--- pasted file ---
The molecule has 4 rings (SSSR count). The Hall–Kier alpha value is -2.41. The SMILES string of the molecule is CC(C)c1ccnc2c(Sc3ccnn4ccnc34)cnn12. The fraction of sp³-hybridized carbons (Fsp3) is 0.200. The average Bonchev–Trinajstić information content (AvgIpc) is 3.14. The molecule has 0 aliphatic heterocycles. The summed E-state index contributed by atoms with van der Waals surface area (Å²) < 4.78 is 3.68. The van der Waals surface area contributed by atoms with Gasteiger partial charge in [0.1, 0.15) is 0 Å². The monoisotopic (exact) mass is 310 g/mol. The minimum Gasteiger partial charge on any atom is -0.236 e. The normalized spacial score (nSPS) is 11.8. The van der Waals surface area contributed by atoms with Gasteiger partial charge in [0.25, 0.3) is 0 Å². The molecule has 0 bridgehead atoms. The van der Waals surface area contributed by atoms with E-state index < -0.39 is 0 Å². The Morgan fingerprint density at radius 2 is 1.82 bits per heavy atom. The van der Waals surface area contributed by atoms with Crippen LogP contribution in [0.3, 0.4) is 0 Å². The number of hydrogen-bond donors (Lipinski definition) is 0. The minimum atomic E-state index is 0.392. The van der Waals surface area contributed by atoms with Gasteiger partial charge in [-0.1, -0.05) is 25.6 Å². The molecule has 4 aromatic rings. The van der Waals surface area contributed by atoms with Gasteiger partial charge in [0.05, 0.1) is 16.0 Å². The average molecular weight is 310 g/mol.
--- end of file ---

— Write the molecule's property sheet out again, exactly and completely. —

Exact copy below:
The molecule has 4 rings (SSSR count). The Hall–Kier alpha value is -2.41. The SMILES string of the molecule is CC(C)c1ccnc2c(Sc3ccnn4ccnc34)cnn12. The fraction of sp³-hybridized carbons (Fsp3) is 0.200. The average Bonchev–Trinajstić information content (AvgIpc) is 3.14. The molecule has 0 aliphatic heterocycles. The summed E-state index contributed by atoms with van der Waals surface area (Å²) < 4.78 is 3.68. The van der Waals surface area contributed by atoms with Gasteiger partial charge in [0.1, 0.15) is 0 Å². The monoisotopic (exact) mass is 310 g/mol. The minimum Gasteiger partial charge on any atom is -0.236 e. The normalized spacial score (nSPS) is 11.8. The van der Waals surface area contributed by atoms with Gasteiger partial charge in [0.25, 0.3) is 0 Å². The molecule has 0 bridgehead atoms. The van der Waals surface area contributed by atoms with E-state index < -0.39 is 0 Å². The Morgan fingerprint density at radius 2 is 1.82 bits per heavy atom. The van der Waals surface area contributed by atoms with Crippen LogP contribution in [0.3, 0.4) is 0 Å². The number of hydrogen-bond donors (Lipinski definition) is 0. The minimum atomic E-state index is 0.392. The van der Waals surface area contributed by atoms with Gasteiger partial charge in [-0.1, -0.05) is 25.6 Å². The molecule has 4 aromatic rings. The van der Waals surface area contributed by atoms with Gasteiger partial charge in [0.05, 0.1) is 16.0 Å². The average molecular weight is 310 g/mol.